In other words, the mp3-hosting bloggers look to me like they’re offering a good deal, but then I look at these things from an economic and business perspective rather than a moral one. If I was the marketing manager for the artists I’d be trying to cultivate these bloggers. Of course whether or not the artists themselves will even begin to understand the issue is another matter. I think that reducing the quality of the hosted tracks is a bit self-defeating personally but I suppose it’s a matter of taste.
4. The record industry — as in the conventional, major record industry — is in trouble but it’s not because of P2P to any significant degree, so far as I am aware. The record industry has two main problems. One is that in the west there are fewer young people with a lot of different products and services competing for their leisure time. When the Bay City Rollers were going, Space Invaders was just being launched. By 1995, video games turnover was bigger than music and arguably bigger than movies (the argument was nuanced for the Wired cover story). I can’t remember where the numbers are now, but the fact remains that recorded music has gone from being one of the two or three primary items of expenditure in the youth market to being one component among dozens (which is why the ITV chart includes radio airplay).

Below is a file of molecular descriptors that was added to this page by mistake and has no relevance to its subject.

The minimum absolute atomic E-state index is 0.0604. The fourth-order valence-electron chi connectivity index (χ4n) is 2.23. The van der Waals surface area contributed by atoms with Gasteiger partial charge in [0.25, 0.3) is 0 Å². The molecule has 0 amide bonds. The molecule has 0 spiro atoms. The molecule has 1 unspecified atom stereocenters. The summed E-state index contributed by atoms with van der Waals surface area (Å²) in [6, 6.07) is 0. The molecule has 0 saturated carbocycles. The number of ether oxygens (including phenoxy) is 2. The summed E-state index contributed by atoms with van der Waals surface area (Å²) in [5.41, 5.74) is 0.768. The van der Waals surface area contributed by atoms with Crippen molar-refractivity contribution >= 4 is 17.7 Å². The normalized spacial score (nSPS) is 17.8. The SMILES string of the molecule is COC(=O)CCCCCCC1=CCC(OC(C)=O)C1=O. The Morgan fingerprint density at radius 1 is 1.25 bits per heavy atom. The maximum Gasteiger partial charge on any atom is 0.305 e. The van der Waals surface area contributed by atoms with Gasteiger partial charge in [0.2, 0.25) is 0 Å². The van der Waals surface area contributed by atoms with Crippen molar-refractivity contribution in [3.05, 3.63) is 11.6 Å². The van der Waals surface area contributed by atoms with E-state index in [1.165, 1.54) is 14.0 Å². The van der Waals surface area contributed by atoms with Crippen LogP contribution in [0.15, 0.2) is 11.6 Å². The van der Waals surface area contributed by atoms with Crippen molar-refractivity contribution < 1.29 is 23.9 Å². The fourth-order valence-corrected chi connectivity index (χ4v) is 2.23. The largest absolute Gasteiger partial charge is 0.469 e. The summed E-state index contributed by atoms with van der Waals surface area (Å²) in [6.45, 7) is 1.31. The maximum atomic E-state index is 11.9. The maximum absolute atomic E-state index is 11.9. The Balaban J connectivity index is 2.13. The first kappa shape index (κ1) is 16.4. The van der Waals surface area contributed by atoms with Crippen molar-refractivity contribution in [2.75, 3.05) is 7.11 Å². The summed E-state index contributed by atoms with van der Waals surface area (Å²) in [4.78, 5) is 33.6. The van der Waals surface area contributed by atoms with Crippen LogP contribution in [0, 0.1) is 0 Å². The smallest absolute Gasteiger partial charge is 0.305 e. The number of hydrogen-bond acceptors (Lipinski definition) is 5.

The second industry issue is piracy — serious, professional piracy, which mimics the record companies’ traditional modus operandi of pushing copies of the biggest-selling products. In particular, the markets where the youth market is growing fastest tend to have a lot of piracy.
According to the numbers I’ve seen, the measurable impact of filesharing on record sales has been minimal when compared to changing demographics and piracy. That’s not to say it doesn’t exist, but it doesn’t seem to be statistically significant in the overall scheme of things.